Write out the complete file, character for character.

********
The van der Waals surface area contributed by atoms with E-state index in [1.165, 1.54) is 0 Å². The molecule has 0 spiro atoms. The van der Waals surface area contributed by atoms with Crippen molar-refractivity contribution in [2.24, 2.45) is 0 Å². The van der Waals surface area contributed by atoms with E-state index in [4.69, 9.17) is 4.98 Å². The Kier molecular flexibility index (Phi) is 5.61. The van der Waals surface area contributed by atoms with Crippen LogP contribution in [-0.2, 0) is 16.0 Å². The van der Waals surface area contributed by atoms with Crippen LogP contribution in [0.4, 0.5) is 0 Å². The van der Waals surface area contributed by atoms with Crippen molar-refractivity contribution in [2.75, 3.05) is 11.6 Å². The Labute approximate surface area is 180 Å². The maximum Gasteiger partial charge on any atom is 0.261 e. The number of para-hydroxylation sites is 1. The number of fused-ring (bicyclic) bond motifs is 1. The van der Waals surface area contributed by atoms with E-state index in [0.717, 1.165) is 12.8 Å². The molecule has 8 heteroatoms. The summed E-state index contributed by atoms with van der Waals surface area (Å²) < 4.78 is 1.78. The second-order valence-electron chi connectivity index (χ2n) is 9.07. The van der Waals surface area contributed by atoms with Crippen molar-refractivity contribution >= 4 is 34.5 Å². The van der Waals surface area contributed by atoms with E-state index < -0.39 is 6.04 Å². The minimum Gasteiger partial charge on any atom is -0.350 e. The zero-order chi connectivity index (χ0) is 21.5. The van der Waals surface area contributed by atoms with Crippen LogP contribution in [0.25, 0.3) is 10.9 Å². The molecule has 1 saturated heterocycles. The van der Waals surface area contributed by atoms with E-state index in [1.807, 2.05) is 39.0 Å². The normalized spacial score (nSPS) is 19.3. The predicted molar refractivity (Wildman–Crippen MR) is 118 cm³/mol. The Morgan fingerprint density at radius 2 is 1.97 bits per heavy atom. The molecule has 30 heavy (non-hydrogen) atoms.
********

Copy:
The van der Waals surface area contributed by atoms with E-state index in [1.165, 1.54) is 0 Å². The molecule has 0 spiro atoms. The van der Waals surface area contributed by atoms with Crippen molar-refractivity contribution in [2.24, 2.45) is 0 Å². The van der Waals surface area contributed by atoms with E-state index in [4.69, 9.17) is 4.98 Å². The Kier molecular flexibility index (Phi) is 5.61. The van der Waals surface area contributed by atoms with Crippen LogP contribution in [-0.2, 0) is 16.0 Å². The van der Waals surface area contributed by atoms with Crippen LogP contribution in [0.4, 0.5) is 0 Å². The van der Waals surface area contributed by atoms with Crippen molar-refractivity contribution in [2.75, 3.05) is 11.6 Å². The Labute approximate surface area is 180 Å². The maximum Gasteiger partial charge on any atom is 0.261 e. The number of para-hydroxylation sites is 1. The number of fused-ring (bicyclic) bond motifs is 1. The van der Waals surface area contributed by atoms with E-state index in [0.717, 1.165) is 12.8 Å². The molecule has 8 heteroatoms. The summed E-state index contributed by atoms with van der Waals surface area (Å²) < 4.78 is 1.78. The second-order valence-electron chi connectivity index (χ2n) is 9.07. The van der Waals surface area contributed by atoms with Crippen molar-refractivity contribution >= 4 is 34.5 Å². The van der Waals surface area contributed by atoms with E-state index < -0.39 is 6.04 Å². The minimum Gasteiger partial charge on any atom is -0.350 e. The zero-order chi connectivity index (χ0) is 21.5. The van der Waals surface area contributed by atoms with Crippen LogP contribution in [0.25, 0.3) is 10.9 Å². The molecule has 1 saturated heterocycles. The van der Waals surface area contributed by atoms with E-state index in [1.807, 2.05) is 39.0 Å². The normalized spacial score (nSPS) is 19.3. The predicted molar refractivity (Wildman–Crippen MR) is 118 cm³/mol. The Morgan fingerprint density at radius 2 is 1.97 bits per heavy atom. The molecule has 30 heavy (non-hydrogen) atoms.